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TORONTO - Six spots after the Columbus Blue Jackets selected Rick Nash with the first overall pick in the 2002 draft did then-An

in Wolfblood 18.07.2019 10:15
von jokergreen0220 • 2.145 Beiträge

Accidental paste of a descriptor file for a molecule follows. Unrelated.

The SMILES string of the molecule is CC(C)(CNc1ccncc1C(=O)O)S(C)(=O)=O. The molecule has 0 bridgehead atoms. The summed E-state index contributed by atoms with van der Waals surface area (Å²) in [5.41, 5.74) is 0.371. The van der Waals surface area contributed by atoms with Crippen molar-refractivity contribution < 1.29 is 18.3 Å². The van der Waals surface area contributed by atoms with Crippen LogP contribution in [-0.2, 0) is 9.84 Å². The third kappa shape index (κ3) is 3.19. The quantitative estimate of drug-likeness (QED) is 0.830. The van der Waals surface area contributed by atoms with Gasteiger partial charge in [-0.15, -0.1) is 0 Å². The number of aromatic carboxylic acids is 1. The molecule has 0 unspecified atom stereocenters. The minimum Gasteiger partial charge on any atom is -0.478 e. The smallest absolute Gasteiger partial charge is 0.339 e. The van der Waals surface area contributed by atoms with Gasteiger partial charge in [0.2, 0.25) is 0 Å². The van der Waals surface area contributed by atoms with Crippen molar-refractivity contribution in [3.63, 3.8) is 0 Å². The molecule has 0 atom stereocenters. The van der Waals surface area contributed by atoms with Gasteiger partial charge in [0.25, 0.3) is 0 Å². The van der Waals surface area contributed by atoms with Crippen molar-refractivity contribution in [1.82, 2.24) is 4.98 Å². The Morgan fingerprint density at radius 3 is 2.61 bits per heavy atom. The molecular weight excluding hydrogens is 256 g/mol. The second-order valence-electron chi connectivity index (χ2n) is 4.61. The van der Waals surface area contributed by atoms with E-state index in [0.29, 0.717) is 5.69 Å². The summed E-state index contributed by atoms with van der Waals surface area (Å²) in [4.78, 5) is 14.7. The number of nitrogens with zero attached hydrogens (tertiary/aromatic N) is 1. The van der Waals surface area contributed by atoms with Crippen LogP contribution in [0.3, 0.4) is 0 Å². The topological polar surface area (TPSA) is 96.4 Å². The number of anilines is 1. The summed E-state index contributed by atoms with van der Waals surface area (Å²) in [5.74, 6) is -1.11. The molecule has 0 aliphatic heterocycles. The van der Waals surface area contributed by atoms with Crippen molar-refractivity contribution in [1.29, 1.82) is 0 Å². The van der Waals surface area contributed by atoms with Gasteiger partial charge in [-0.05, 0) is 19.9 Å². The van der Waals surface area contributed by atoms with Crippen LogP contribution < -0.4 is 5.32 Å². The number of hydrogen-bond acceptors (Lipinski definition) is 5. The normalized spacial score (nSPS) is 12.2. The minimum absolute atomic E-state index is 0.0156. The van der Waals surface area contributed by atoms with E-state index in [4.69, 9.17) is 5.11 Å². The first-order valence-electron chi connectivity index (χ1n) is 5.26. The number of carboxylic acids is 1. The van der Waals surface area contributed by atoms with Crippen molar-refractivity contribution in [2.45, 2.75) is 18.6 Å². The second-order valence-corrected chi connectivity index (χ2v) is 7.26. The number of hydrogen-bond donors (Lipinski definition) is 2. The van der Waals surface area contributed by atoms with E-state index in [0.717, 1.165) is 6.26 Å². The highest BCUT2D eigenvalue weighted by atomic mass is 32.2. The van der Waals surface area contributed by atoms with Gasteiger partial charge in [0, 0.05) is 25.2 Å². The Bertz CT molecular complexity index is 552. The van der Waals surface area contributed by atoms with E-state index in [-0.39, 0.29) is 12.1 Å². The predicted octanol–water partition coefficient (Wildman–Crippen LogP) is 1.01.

TORONTO - Six spots after the Columbus Blue Jackets selected Rick Nash with the first overall pick in the 2002 draft did then-Anaheim (Mighty) Ducks general manager Bryan Murray decide upon Joffrey Lupul with the seventh overall selection. Custom Arizona Diamondbacks Jerseys . That fall, at his first training camp, Lupul, still just a teenager, recalled the error of his youthful ways. Though the memory was hazy more than a decade later, he believes a there may have been a tussle of some kind with Shane Doan, also picked with the seventh selection by the Jets franchise seven years earlier. "That was a bad call," said the now 31-year-old Lupul of the choice to fight Doan, laughing at the thought 14 years after the fact. Like William Nylander, the Maple Leafs top prospect, Lupul burst out of the draft with the highest of expectations, coming off a year in junior which saw him pot 56 goals in 72 games. But unlike Nylander, who is vying for a spot in the NHL right away this fall, Lupul was given no illusions about his future with the Mighty Ducks or where he stood at that point. He was going back to Medicine Hat in the Dub and that was that. "I dont think it was even a possibility of me being on the team," Lupul remembered. "I got to play some exhibition games and that was cool and I was going back to junior." Lupul observed the NHLs evolution since that point, a stunning change under the cap system which has seen players as young as eighteen leap right into the NHL and contribute. Expectations of first round draft picks have really sky-rocketed, their progress – daily, monthly and yearly – picked apart by eager fan-bases, scrutinizing media and impatient organizations. The "bust" label gets thrown around a lot quicker in this landscape. "Its changed that way," Lupul said. "The league is getting younger and younger and theyre trying to get these prospects in as quick possible. But by all means if a guys ready and earns a spot he deserves it." And that will be just the question with Nylander in the coming days. Is he ready right now to be an NHL contributor or is he better served with further seasoning and development elsewhere? Much of the question will come down to his smallish build, which lacks in the way of noticeable heft or man-strength. Viktor Loov, a Leafs prospect who played with Nylander in Sweden last year and is also rooming with him at training camp this fall, says that despite Nylanders look, hes actually "really fit". "He seems lazy, but hes not," said Loov of Nylander, who just happened to stroll by, clad in a red baseball cap turned backwards. Nonetheless, Loov conceded that Nylander struggled some with the physical burden in the Swedish League, sometimes outmuscled by bigger defenders in the corners. As a 17-year-old – he turned 18 in May – Nylander mustered just one goal and seven points in 22 games on a Modo squad led in scoring by former NHLer Kyle Cumiskey. "Hes fast on his skates so when he gets [his] speed up he handles it well," Loov observed. "He doesnt play the same way as anybody else. Hes so skilled. He does things that other players cant do. Maybe people expect that everyone should do the same thing, but hes a different player." But can he do it at this age for an 82-game season and possibly beyond? Is he ready for the nightly battles, bumps and bruises which linger from September to April and test not only the body but the mind and spirit? Jumping from the second tier of Swedish hockey to the top league, as Nylander did last year, is one thing. Making the leap to the NHL is another. The speeds are faster. The competition is better. The players hit harder. A thick 20-year-old, James van Riemsdyk stepped into the league after two seasons at the University of New Hampshire. He jumped from 30-plus games opposite college kids to nearly 80 in the NHL opposite talents like Crosby and Malkin. "Its definitely tough," said van Riemsdyk, scoring 15 goals as a rookie that year. "It was the most games Id ever played in a season. I think the most I played before that was maybe 65 [games] or so. Obviously thats an adjustment and youre playing against the best players in the world too so mentally if you can just get ready for every night its a lot easier to be ready physically." "Hes got a ton of skill obviously," Lupul added. "Probably physically [he] needs to mature a little bit, but that doesnt mean you cant play." Beyond the physical and mental hurdles are challenges not so obvious to the eye. The details of the game – can he handle himself defensively? – are difficult to absorb at any age let alone as a teenager. Lupul believes that can some of that can be overcome with simple energy and enthusiasm, but then theres also the re-acclimation to an NHL-sized rink. "Ive been practicing on this ice for now a month," Nylander said, "so I dont think my thinking process will be a lot different." Nylanders skills are NHL quality; his bursts of speed, vision and creativity, ability to change gears, all that cant denied. "I think hes got some of the quickest hands Ive ever seen," van Riemsdyk said. "He can stickhandle in a tollbooth. He makes stuff happen out of nothing it seems like." To make the team Nylander will have to not only demonstrate his readiness, but oust one or two of the depth forwards (with one-way contracts) added in the offseason. And if hes landing a spot its likely in a prime position alongside some of the teams higher skilled players. The Leafs have and will continue to give him every possible avenue to succeed. Theyve paired him with Phil Kessel since camp opened last week, adding Mike Santorelli to the mix at centre for his exhibition debut Tuesday against the Flyers. In doing so the club is able to measure his abilities alongside high-end talent and opposite the evenings toughest competition. Nerves were noticeable for him against Philadelphias split-squad and predictably so. Henrik Tallinder, a fellow Swede and 35-year-old vet, tried to ease them as best he could beforehand. "He said before the game started," said Tallinder of Nylander, "what have I got myself into? I was laughing and I said thats a normal reaction for playing your first NHL game." "The pregame warmup I was just looking around and I was like this is crazy and then the nerves started kicking in even more," Nylander said afterward. "This is the first time Ive played in front of so many people. In Sweden we only get like 5,000 people to the game. It was a surreal feeling." Nerves pumping throughout his nearly 16 minutes, Nylander did manage to create a chance or two. He was robbed by a sprawling Steve Mason on a power-play in the middle period before breaking out with a goal in the 19th minute of the third. "I think he was an energetic, nervous, young hockey player," head coach, Randy Carlyle said following the 4-0 win. Noting the obvious package of skills, Carlyle also observed "some things wed like to see him change", including his awareness on the defensive side of the puck. But, he added, judging a player his first NHL game wouldnt be quite fair. "Any young player playing in his first game in the NHL is going to be somewhat nervous," said Carlyle. "Well really [have] more of a deeper evaluation of where hes at [Wednesday] night." Ultimately, theres no reason for the Leafs to rush. If Nylander isnt ready right now thats fine – they can also employ the nine-game window early in the NHL season. A year with the Marlies (less likely) or back home in Sweden will only help him develop. Jarrod Dyson Diamondbacks Jersey . Siddikur, who led on all four days and took a four-stroke lead going into the final day, bogeyed four out of six holes starting at the sixth and continued a forgettable last round in which he returned a three-over 75 to finish with a 14-under 274. Wilmer Flores Jersey . The same for both the Calgary Flames and the Edmonton Oilers. http://www.diamondbackssale.com/diamondbacks-randy-johnson-jersey/ . The top-ranked Williams carried her winning momentum from 2013 into the new season, beating No. 2-ranked Victoria Azarenka 6-4, 7-5 on Saturday to defend her title at the Brisbane International and set the tone for the Australian Open.(SportsNetwork.com) - Patrick Kane and the Chicago Blackhawks will take aim at a 2-0 lead in the Western Conference second round series when they host the Minnesota Wild in Sundays clash at United Center. You can watch all the action LIVE on TSN and online with TSN GO beginning at 3pm et/Noon pt. The defending Stanley Cup champions recorded a 5-2 win in Game 1 on Friday to grab an early lead in the best-of-seven series. Despite the final margin, the game was deadlocked early in the third period before Kane and his teammates took control of the contest for good. Chicago carried a 2-0 lead into the third, but Clayton Stoner and Kyle Brodziak scored under five minutes apart early in the frame to even the score for Minnesota. Thats when Kane kicked his quest for a second straight Conn Smythe Trophy into high gear. Kane scored the first two of Chicagos three unanswered goals in the third period to help the Blackhawks win going away. The 25-year-old American now has five goals in this postseason, tying him for the most in the NHL during the 2014 playoffs. Los Angeles Kings forward Marian Gaborik also has five goals as does Paul Stastny of the Colorado Avalanche, who were eliminated in the first round by Minnesota. Kanes first goal on Friday was of the highlight variety. The Chicago winger carried the disc down the left side and into the Minnesota zone before cutting through the high slot, where he faked a drop pass. Given room to work, Kane held off his defender and worked into the low right circle before lifting a filthy backhand over the short-side shoulder of Wild goaltender Ilya Bryzgalov. "It was one of those plays where I was about to drop it to (Patrick Sharp) but I saw both defencemen kind of go to him," Kane said of his tie-breaking goal. "I just tried to get in on the backhand and made a good shot." Kane doubled Chicagos lead at 16:47 when Sharps shot from the right point deflected off Ben Smiths stick in the circle and ricocheted to the low left side, where Kane was waiting to send the puck home for a 4-2 lead. Bryan Bickell added an empty-netter with 2:41 remaining to arrive at the ffinal margin. Eduardo Escobar Diamondbacks Jersey. Bickell had opened the scoring with a power-play goal in the first. Corey Crawford registered 30 saves for the Blackhawks and Marian Hossa also scored. Bryzgalov started in net for the Wild in place of an injured Darcy Kuemper, who was forced to exit Minnesotas Game 7 victory over Colorado after sustaining an undisclosed injury late in the contest. Bryzgalov stopped the only shot he faced in relief against the Avalanche, but turned aside just 17-of-21 shots in Fridays setback. With Kuemper expected to miss another tilt, the situation in net will likely remain unchanged on Sunday. John Curry, a 30-year-old journeyman, suited up as Bryzgalovs backup on Friday and could do so again in Game 2. Curry has seen action in six career NHL games and none in the playoffs. The Wild, holders of the first of the Wests two wild card spots, are trying to avoid being eliminated by Chicago for the second time in as many years. Minnesota, which is in the second round of the postseason for the first time since 2003, lost to the Blackhawks in five games during the opening round last spring. Although the Wild appeared to be the better team at times in Game 1, Minnesota head coach Mike Yeo knows his team needs to play a more complete game to pull off an upset of the reigning champs. "There wasnt enough urgency in the details and the little things that add up to make the difference at this time of year," Yeo said. "We slipped a little bit from last game. We didnt bring the same level and so well rectify that." Minnesota was playing Game 1 in Chicago on the heels of winning a road Game 7 in Colorado on Wednesday. On Friday, tHe Wild fell to 1-7 all-time in the first contest of a series and havent won a Game 1 since their first-ever playoff game, a 4-2 win against Colorado on April 10, 2003. On the injury front for Chicago, forward Andrew Shaw left the game in the first period after absorbing a hit from Stoner and did not return. He is day- to-day with a lower-body injury and will not play Sunday. Game 3 of this series is scheduled for Tuesday in Minnesota, with the Wild also set to host the fourth meeting on Friday. ' ' '